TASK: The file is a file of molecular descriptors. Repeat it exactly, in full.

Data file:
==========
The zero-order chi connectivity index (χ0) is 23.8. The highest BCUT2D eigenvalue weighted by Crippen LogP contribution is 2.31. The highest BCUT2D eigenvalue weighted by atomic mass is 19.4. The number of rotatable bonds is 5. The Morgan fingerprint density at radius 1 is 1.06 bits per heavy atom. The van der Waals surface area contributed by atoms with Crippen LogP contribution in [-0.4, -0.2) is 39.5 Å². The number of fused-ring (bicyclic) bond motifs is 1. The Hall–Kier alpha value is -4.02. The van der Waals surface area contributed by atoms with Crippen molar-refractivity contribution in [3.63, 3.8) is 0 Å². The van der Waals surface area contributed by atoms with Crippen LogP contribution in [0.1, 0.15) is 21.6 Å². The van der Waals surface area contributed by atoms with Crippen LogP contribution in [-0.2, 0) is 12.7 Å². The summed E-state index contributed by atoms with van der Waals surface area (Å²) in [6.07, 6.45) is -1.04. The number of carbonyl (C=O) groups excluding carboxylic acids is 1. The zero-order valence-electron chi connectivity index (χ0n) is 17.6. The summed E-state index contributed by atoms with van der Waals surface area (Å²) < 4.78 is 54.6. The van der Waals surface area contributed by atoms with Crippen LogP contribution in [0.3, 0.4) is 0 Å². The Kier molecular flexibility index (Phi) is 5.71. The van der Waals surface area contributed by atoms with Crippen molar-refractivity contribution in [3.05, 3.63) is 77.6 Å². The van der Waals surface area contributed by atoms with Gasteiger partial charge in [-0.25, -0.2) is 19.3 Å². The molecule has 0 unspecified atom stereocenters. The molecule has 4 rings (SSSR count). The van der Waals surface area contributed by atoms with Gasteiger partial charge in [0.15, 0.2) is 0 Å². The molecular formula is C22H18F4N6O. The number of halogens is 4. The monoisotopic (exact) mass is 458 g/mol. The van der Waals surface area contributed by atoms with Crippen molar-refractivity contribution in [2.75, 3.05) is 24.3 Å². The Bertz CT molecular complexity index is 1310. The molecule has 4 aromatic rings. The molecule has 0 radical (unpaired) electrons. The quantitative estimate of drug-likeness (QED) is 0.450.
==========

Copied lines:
The zero-order chi connectivity index (χ0) is 23.8. The highest BCUT2D eigenvalue weighted by Crippen LogP contribution is 2.31. The highest BCUT2D eigenvalue weighted by atomic mass is 19.4. The number of rotatable bonds is 5. The Morgan fingerprint density at radius 1 is 1.06 bits per heavy atom. The van der Waals surface area contributed by atoms with Crippen LogP contribution in [-0.4, -0.2) is 39.5 Å². The number of fused-ring (bicyclic) bond motifs is 1. The Hall–Kier alpha value is -4.02. The van der Waals surface area contributed by atoms with Crippen molar-refractivity contribution in [3.63, 3.8) is 0 Å². The van der Waals surface area contributed by atoms with Crippen LogP contribution in [0.1, 0.15) is 21.6 Å². The van der Waals surface area contributed by atoms with Crippen LogP contribution in [-0.2, 0) is 12.7 Å². The summed E-state index contributed by atoms with van der Waals surface area (Å²) in [6.07, 6.45) is -1.04. The number of carbonyl (C=O) groups excluding carboxylic acids is 1. The zero-order valence-electron chi connectivity index (χ0n) is 17.6. The summed E-state index contributed by atoms with van der Waals surface area (Å²) < 4.78 is 54.6. The van der Waals surface area contributed by atoms with Crippen LogP contribution in [0.3, 0.4) is 0 Å². The Kier molecular flexibility index (Phi) is 5.71. The van der Waals surface area contributed by atoms with Crippen molar-refractivity contribution in [3.05, 3.63) is 77.6 Å². The van der Waals surface area contributed by atoms with Gasteiger partial charge in [-0.25, -0.2) is 19.3 Å². The molecule has 0 unspecified atom stereocenters. The molecule has 4 rings (SSSR count). The van der Waals surface area contributed by atoms with Gasteiger partial charge in [0.15, 0.2) is 0 Å². The molecular formula is C22H18F4N6O. The number of halogens is 4. The monoisotopic (exact) mass is 458 g/mol. The van der Waals surface area contributed by atoms with Crippen molar-refractivity contribution in [2.75, 3.05) is 24.3 Å². The Bertz CT molecular complexity index is 1310. The molecule has 4 aromatic rings. The molecule has 0 radical (unpaired) electrons. The quantitative estimate of drug-likeness (QED) is 0.450.